And yet it was not just an experience that was visceral, but almost primarily visual, as a series of videos featuring St Vincent herself were projected onto a massive backing screen accompanying the tracks – bringing together unnerving characters of desire: pop-colour makeovers, lashings of leopard print, leather-clad dominatrixes, even crushed cake. It left the audience almost with a kind of dilemma – do I watch the artist or watch their art? Watch the artist or watch their art? It was this tension some may think is irritating, but others will see as a stand-out intelligence of St Vincent’s performance, calling on the viewer to question how they engage with music, gender and desire all in one go.
Are we viewers, voyeurs or both? Even when the pop-craziness of ‘Pills’ started up, people still seemed uncertain whether to ‘lose it’ or not, as if swept into kind of overarching suspension – St Vincent stood at a distance on a podium for much of the performance, as if surveying.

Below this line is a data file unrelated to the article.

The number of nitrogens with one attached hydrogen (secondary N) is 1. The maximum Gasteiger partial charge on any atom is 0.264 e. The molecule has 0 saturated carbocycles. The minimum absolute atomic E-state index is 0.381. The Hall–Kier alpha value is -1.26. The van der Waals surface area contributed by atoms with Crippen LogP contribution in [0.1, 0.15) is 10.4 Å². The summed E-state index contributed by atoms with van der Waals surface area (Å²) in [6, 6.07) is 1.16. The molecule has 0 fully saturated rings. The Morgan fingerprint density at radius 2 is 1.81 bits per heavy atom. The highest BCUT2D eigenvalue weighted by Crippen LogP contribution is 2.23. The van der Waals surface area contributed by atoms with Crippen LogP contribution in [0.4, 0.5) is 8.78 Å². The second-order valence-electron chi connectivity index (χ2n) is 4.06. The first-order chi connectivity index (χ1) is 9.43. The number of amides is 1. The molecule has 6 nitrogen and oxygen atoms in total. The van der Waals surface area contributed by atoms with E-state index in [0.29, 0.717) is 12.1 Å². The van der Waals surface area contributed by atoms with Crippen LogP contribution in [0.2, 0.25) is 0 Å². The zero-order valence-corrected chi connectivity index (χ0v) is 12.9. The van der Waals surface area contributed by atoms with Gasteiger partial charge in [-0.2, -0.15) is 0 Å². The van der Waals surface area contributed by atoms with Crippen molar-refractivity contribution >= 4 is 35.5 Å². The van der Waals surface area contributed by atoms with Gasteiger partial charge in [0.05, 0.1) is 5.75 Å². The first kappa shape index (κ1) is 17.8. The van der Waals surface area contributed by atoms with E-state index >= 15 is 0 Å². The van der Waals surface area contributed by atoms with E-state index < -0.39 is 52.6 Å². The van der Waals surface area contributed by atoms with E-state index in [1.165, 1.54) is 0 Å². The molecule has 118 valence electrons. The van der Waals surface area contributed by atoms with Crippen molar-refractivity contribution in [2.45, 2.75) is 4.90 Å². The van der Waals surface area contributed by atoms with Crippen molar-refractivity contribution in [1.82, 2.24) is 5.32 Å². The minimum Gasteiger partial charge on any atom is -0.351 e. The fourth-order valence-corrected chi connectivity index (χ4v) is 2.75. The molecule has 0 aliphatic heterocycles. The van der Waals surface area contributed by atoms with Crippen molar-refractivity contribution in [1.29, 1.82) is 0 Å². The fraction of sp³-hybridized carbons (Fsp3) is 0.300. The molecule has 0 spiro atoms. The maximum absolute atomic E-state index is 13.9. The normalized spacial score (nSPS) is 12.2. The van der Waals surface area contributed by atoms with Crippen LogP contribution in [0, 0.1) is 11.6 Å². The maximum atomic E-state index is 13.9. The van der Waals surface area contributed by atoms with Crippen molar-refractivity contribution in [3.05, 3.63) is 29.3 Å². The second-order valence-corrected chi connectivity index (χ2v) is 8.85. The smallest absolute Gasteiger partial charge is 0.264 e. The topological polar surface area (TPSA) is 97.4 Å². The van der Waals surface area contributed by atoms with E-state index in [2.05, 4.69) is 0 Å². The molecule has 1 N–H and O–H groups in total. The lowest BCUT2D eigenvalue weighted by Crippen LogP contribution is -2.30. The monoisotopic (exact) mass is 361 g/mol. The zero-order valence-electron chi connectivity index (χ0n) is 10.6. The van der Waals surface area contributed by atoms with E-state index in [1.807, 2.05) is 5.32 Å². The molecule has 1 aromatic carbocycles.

St Vincent creates music clearly meant to experiment and challenge on a number of levels, and the captivating quality is in that we are still incensed by it. Fan-favourite ‘Los Ageless’ still had a gutsiness to the beat and accompanied by her blistering lashes on a lime green guitar, whilst great versatility was shown between the slower, more-lingering notes of ‘Happy Birthday, Johnny’ whilst the awning-openness of ‘New York’ seemed to bring a swell of emotion to her sparkling eyes. Even the surgeon sheds a tear.
For an album which exposes and interrogates the fluctuations and fabrications of seduction, St Vincent’s performance could be considered masterful, wielding and working the guitar with a fine-tuned talent, creatively choreographing the set. Some may not want to stand and watch the surgery – but perhaps that’s the whole point. It’s time to expose and explore the concepts in society that people condemn as sick but so many crave… money, kink, power, fame. So many want to get their hands in them – some do, some don’t.
It’s a dissection of desire, done on stage. What it does the audience is perhaps the thing to be thought – or fought – over. Experimental, arresting and intense.